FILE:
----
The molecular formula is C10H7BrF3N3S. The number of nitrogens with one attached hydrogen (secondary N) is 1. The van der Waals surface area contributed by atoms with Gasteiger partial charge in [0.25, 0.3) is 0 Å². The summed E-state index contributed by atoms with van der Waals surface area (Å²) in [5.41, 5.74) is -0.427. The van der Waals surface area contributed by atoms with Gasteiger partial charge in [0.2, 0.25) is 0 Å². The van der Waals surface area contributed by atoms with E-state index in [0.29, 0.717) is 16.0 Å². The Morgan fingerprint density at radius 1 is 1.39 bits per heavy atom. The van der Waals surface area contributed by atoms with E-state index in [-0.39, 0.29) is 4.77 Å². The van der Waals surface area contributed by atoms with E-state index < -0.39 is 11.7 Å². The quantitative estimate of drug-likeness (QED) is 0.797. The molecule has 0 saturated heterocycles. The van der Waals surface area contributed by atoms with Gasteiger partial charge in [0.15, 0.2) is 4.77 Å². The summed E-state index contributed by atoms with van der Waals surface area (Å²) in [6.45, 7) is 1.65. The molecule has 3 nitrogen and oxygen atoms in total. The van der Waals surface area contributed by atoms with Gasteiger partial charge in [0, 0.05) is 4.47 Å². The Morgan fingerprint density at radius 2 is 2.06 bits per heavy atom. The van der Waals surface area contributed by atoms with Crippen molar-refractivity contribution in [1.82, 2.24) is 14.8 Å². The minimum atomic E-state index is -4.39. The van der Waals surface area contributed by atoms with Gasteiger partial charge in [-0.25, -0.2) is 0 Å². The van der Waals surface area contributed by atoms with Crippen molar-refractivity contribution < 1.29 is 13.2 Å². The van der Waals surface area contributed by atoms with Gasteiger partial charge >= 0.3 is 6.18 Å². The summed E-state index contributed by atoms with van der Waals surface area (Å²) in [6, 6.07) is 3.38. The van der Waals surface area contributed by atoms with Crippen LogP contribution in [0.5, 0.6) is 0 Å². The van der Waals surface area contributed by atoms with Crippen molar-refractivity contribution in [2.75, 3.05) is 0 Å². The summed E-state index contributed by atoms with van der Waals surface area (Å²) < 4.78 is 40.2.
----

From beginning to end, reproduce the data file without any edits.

The molecular formula is C10H7BrF3N3S. The number of nitrogens with one attached hydrogen (secondary N) is 1. The van der Waals surface area contributed by atoms with Gasteiger partial charge in [0.25, 0.3) is 0 Å². The summed E-state index contributed by atoms with van der Waals surface area (Å²) in [5.41, 5.74) is -0.427. The van der Waals surface area contributed by atoms with Gasteiger partial charge in [0.2, 0.25) is 0 Å². The van der Waals surface area contributed by atoms with E-state index in [0.29, 0.717) is 16.0 Å². The Morgan fingerprint density at radius 1 is 1.39 bits per heavy atom. The van der Waals surface area contributed by atoms with E-state index in [-0.39, 0.29) is 4.77 Å². The van der Waals surface area contributed by atoms with E-state index < -0.39 is 11.7 Å². The quantitative estimate of drug-likeness (QED) is 0.797. The molecule has 0 saturated heterocycles. The van der Waals surface area contributed by atoms with Gasteiger partial charge in [0.15, 0.2) is 4.77 Å². The summed E-state index contributed by atoms with van der Waals surface area (Å²) in [6.45, 7) is 1.65. The molecule has 3 nitrogen and oxygen atoms in total. The van der Waals surface area contributed by atoms with Gasteiger partial charge in [0, 0.05) is 4.47 Å². The Morgan fingerprint density at radius 2 is 2.06 bits per heavy atom. The van der Waals surface area contributed by atoms with Crippen molar-refractivity contribution in [1.82, 2.24) is 14.8 Å². The minimum atomic E-state index is -4.39. The van der Waals surface area contributed by atoms with Gasteiger partial charge in [-0.25, -0.2) is 0 Å². The van der Waals surface area contributed by atoms with Crippen molar-refractivity contribution < 1.29 is 13.2 Å². The van der Waals surface area contributed by atoms with Gasteiger partial charge >= 0.3 is 6.18 Å². The summed E-state index contributed by atoms with van der Waals surface area (Å²) in [6, 6.07) is 3.38. The van der Waals surface area contributed by atoms with Crippen LogP contribution in [0.5, 0.6) is 0 Å². The van der Waals surface area contributed by atoms with Crippen molar-refractivity contribution in [2.75, 3.05) is 0 Å². The summed E-state index contributed by atoms with van der Waals surface area (Å²) < 4.78 is 40.2.